The storm-clouds over Russia seem thicker than ever before. Something must emerge from this situation: either a turbulent mass movement of some kind, or else a separate peace. If the papers are anything to go by, the prospect of the latter has never been so greatly feared in England and France.
I enjoyed a stroll through the garden. The weather is gorgeous. It’s warm in the sun.
A painting can never be based on the word "beauty", just as saying ‘2x2 = 4’ can never be beautiful.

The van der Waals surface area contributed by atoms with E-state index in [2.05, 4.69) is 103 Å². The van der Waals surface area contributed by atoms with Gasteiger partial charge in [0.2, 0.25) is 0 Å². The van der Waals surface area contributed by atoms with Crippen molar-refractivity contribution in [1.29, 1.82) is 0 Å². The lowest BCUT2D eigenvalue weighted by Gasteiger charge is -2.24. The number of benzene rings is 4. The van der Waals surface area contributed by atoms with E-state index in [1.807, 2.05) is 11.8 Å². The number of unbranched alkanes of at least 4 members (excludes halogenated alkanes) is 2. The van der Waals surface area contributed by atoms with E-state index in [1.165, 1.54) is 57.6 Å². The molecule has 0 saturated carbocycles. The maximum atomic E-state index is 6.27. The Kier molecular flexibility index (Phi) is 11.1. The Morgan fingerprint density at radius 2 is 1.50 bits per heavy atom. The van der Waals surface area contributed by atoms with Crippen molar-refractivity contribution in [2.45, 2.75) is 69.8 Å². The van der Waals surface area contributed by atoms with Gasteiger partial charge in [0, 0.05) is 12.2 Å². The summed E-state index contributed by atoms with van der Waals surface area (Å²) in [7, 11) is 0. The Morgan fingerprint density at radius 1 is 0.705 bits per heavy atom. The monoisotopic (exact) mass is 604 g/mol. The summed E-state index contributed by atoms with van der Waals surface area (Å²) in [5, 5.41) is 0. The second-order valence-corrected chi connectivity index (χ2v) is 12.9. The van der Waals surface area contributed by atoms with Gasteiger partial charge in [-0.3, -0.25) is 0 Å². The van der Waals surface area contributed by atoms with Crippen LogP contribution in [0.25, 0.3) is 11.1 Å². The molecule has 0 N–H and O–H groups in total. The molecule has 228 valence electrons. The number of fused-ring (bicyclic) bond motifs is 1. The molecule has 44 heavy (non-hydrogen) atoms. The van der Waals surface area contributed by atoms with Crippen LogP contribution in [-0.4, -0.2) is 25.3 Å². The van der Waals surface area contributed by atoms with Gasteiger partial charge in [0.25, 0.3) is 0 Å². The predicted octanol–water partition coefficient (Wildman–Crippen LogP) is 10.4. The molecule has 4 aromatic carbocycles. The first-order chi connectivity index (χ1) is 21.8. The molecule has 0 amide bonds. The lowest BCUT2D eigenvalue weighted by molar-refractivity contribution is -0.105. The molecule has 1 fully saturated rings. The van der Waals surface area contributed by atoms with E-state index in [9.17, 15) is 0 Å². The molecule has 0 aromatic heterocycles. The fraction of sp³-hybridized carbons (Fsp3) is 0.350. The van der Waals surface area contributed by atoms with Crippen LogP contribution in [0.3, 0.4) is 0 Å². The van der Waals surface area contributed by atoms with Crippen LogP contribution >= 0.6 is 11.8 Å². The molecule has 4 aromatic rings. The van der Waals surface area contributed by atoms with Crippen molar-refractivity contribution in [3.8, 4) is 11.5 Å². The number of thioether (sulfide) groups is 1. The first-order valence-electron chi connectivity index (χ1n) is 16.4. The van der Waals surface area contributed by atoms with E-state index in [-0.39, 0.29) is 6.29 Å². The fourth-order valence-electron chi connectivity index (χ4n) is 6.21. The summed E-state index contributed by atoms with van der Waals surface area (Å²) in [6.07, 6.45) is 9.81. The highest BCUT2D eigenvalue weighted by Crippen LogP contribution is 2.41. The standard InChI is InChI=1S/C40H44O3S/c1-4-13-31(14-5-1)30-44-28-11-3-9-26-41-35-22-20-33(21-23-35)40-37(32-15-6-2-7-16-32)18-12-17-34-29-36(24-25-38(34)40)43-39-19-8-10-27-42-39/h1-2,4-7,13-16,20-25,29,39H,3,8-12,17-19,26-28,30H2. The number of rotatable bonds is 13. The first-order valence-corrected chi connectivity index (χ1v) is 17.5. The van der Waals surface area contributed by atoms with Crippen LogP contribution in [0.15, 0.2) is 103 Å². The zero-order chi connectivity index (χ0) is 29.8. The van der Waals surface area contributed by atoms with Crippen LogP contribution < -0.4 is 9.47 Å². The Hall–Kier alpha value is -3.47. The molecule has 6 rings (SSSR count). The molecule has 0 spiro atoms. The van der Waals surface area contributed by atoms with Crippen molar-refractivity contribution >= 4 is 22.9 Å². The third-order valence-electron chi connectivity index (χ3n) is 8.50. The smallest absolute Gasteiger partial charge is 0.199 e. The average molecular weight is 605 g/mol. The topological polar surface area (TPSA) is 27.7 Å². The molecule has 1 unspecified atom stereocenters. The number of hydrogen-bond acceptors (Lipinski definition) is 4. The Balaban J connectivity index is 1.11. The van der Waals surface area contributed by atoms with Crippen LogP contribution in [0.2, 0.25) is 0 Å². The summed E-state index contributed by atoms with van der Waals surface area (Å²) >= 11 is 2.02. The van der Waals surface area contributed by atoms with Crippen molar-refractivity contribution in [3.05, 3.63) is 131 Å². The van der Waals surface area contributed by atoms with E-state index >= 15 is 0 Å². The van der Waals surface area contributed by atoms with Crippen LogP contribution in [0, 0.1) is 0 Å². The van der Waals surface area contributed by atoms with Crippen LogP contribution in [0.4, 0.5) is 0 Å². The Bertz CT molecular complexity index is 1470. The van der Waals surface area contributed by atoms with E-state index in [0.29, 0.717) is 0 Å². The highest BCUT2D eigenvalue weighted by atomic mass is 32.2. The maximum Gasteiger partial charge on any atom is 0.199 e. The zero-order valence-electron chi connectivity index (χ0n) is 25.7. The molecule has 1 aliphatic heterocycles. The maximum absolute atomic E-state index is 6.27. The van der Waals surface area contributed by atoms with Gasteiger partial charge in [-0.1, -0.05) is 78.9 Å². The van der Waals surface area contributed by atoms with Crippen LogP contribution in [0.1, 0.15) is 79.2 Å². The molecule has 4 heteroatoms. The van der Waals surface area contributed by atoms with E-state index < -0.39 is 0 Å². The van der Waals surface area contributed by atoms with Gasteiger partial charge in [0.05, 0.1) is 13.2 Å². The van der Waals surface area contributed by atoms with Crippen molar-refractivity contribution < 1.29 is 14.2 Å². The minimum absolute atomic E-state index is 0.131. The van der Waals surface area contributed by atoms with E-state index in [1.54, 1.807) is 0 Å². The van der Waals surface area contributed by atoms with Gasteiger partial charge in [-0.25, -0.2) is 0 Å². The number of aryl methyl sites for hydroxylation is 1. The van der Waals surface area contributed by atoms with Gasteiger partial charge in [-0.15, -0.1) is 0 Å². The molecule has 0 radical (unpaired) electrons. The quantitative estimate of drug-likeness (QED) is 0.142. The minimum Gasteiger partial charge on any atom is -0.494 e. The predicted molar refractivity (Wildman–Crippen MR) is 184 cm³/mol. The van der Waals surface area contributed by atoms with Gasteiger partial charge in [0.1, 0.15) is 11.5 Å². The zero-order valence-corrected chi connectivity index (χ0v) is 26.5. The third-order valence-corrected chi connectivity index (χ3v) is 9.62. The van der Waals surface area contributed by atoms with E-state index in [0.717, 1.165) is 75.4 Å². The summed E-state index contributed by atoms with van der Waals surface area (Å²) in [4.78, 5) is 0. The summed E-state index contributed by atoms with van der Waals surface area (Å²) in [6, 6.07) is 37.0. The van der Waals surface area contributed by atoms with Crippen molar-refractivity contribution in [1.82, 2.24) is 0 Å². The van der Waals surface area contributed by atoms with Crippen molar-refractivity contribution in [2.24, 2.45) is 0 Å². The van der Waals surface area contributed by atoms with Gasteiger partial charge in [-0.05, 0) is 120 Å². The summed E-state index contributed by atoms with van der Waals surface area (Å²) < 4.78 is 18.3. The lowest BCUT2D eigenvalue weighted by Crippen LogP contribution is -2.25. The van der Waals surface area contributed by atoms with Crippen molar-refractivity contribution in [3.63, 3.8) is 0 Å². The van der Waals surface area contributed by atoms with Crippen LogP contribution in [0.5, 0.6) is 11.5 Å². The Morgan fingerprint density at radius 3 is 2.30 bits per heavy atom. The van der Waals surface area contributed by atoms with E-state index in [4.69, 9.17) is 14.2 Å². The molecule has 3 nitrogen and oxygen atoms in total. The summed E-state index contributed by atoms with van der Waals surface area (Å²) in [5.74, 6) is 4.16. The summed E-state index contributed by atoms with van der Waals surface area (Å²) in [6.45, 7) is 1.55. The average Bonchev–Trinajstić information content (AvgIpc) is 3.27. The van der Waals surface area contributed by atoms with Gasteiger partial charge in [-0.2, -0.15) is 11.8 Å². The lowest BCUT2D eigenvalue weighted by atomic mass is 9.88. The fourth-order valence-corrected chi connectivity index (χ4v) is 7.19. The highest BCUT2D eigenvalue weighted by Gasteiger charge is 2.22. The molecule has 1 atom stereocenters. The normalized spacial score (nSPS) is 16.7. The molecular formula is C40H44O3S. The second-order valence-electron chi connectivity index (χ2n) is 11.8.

I had a visit from State Council Chairman Scheglovitov. He believes it necessary to support the government and to postpone the principal reforms until the end of the war; if they’re instigated now, he says, “everything will fall apart”. I told him I was of the same opinion, but that, in my view, certain compromises should be sought as well.
I sprang to my feet in the middle of night, having seen the whole thing from beginning to end. Unable to sleep any further, I got up and began to write; I wrote for two days straight, sleeping no more than a couple of hours each night and reprising my work immediately on awaking. But, the holidays being over, I needed to go into the office, and had to put the thing aside. I stopped work on the 20th and spent three days reworking the thing. I haven’t yet given it a name.